Still from Restless River

Panel Discussion with Filmmakers of 'Restless River'

BY Angeline Dimambro, December 1, 2020

Ana Ochoa, Professor of Music and Ethnomusicology, recently kicked off a conversation with Marie-Hélène Cousineau and Lucy Tulugarjuk, two of the filmmakers behind Restless River, and Amalia Cordova, Mother Tongue Film Festival, Smithsonian, moderated by filmmaker and curator Cass Gardiner

 

Ochoa is Professor and Chair of the Department of Music, and a faculty member at the Center for the Study of Ethnicity and Race at Columbia University. Her recent book, Aurality, Listening and Knowledge in Nineteenth-Century Colombia (Duke University Press, 2014) was awarded the Alan Merriam Prize by the Society for Ethnomusicology. She writes on music and cultural policy, forced silence and armed conflict, and genealogies of listening and sound in Latin America and the Caribbean. 

 

Originally from Montreal, Cousineau is a filmmaker and artist. She received an MFA in communication studies and production from the University of Iowa, and an MA in art history from the Université du Québec à Montréal. She has taught at various institutions, including Concordia University in Montreal. She is known for her thoughtful, feminist, and cross-cultural work, either in drama or documentaries. Tulugarjuk is an actress, filmmaker, writer, and throat singer. Originally from Iglulik, NU, Tulugarjuk now lives in Montreal, QC. She has been involved in the film industry for over 20 years, working in a variety of roles including director, assistant director, makeup artist, costume designer, casting director, and more. 

 

Set at the end of World War II, Restless River follows Elsa, a young Inuk woman, as she comes to terms with motherhood after being assaulted by a soldier. Navigating the social norms of the colonizers and her own heritage, Elsa draws courage from her rugged land and the river that cuts across it. The film is based on Gabrielle Roy’s 1970 novel Windflower (La Riviere Sans Repos).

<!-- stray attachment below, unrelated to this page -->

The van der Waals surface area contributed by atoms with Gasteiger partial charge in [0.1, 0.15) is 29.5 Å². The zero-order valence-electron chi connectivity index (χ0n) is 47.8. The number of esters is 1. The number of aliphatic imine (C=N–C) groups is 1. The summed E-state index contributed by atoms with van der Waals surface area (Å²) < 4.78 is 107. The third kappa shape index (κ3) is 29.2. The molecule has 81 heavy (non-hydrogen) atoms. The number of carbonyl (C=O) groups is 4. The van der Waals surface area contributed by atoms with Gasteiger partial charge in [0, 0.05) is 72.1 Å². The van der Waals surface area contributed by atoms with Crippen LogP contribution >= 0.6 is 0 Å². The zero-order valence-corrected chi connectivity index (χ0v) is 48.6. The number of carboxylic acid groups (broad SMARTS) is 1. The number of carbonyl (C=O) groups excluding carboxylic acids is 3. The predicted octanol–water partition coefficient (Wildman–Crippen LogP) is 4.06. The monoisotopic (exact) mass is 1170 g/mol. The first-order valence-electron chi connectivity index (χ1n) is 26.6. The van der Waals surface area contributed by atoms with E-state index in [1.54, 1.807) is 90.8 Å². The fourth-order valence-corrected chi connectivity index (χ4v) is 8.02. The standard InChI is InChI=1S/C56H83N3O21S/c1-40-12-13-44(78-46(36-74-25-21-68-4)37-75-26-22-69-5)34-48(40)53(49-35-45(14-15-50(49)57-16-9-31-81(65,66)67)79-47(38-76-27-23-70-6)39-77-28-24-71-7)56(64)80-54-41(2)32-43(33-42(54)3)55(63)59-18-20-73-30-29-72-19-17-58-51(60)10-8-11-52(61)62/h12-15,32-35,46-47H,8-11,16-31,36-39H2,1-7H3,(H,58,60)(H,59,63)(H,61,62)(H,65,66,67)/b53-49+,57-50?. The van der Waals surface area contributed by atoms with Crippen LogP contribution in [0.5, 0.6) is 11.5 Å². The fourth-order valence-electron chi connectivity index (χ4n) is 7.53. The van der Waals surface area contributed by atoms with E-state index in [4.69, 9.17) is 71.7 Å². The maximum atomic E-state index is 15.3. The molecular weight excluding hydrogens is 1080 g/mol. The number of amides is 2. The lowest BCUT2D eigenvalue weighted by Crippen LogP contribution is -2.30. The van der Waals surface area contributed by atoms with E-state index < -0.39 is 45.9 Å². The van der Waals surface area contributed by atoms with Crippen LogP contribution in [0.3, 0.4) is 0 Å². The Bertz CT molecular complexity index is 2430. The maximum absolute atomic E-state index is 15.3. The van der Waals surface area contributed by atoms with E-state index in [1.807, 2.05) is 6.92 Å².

The discussion of Restless River was the third in the series co-curated by Ochoa, Amalia Cordova, and School of the Arts' Public Program and Engagement Director Gavin Browning, which showcases Indigenous films.

 

Restless River is Arnait Video Productions’ latest feature film project. Arnait, originally known as the Women’s Video Workshop of Igloolik, was founded in 1991 and aims to “value the unique culture and voices of Inuit women and to open discussions with Canadians of all origins.” A founding member of Arnait, Cousineau moved to Igloolik, Nunavut in the early nineties and opened the Tarriaksuk Video Centre with Zacharias Kunuk and Norman Cohn. “There are film co-ops and video access centers all around Canada, but not in the Arctic,” Cousineau said. Beyond that, the people she saw working at the Inuit Broadcasting Corporation or who were otherwise involved in video and television-making were predominantly men. As a feminist, Cousineau sought to work with women: “I went on the community radio and I asked if there were women interested in learning how to make videos. And if so, come to my house, and we’ll see what we can do.” The women Cousineau met in response to her radio ad later collaborated on what would become Arnait’s first project—“Survey for a Women’s Video Workshop.”

 

Since its founding, Arnait has produced multiple short films (narrative and documentary) as well as a few feature-length projects. “The works coming from the collective are known for their historical approach,” Cordova noted. “They often draw on oral tradition or historical texts, so through these films we are literally immersed in Inuit life, and the culture and language.” The collective is also known for their collaborative style in directing. Arnait’s first feature, for example, Before Tomorrow (2009), was co-directed by Cousineau and Madeline Ivalu based on a script by Susan Avingaq, Cousineau and Ivalu. 

 

Similar to Before Tomorrow, Restless River is also based on a novel. At the beginning of the film, the protagonist Elsa is obsessed with going to the movies, so much so that her mother teases her that “she will become a flat image on the wall too.” This line struck Gardiner in particular: “I couldn’t help but think of Robert J. Flaherty’s 1922 documentary, Nanook of the North, and how Inuit specifically have been a favorite subject of documentary filmmakers, always seen through this Western perspective, with this anthropological lens looking in.” Gardiner asked the filmmakers if and how they saw Restless River as a subversion of this trend. Tulugarjuk recalled how when she saw Nanook of the North as a child, she noticed all the discrepancies between what the film presented as true and the reality of the world she knew and lived in. “In Restless River,” Tulugarjuk said, “and the documentaries we make, we try to be accurate—how things are done, how things are said—to respect the traditional word, or the object, or the story itself...Maybe if Robert Flaherty consulted with the Inuit and asked them, how do I do this, what is the proper way to fix it, then maybe Inuit observers would have been feeling more like, yes, that represents us well.” 

 

This event was co-presented by the Smithsonian’s Mother Tongue Film Festival and the School of the Arts at Columbia University. Watch the trailer for the film here. The complete film is available for digital purchase through Vimeo on Demand. The full on conversation can be viewed online.

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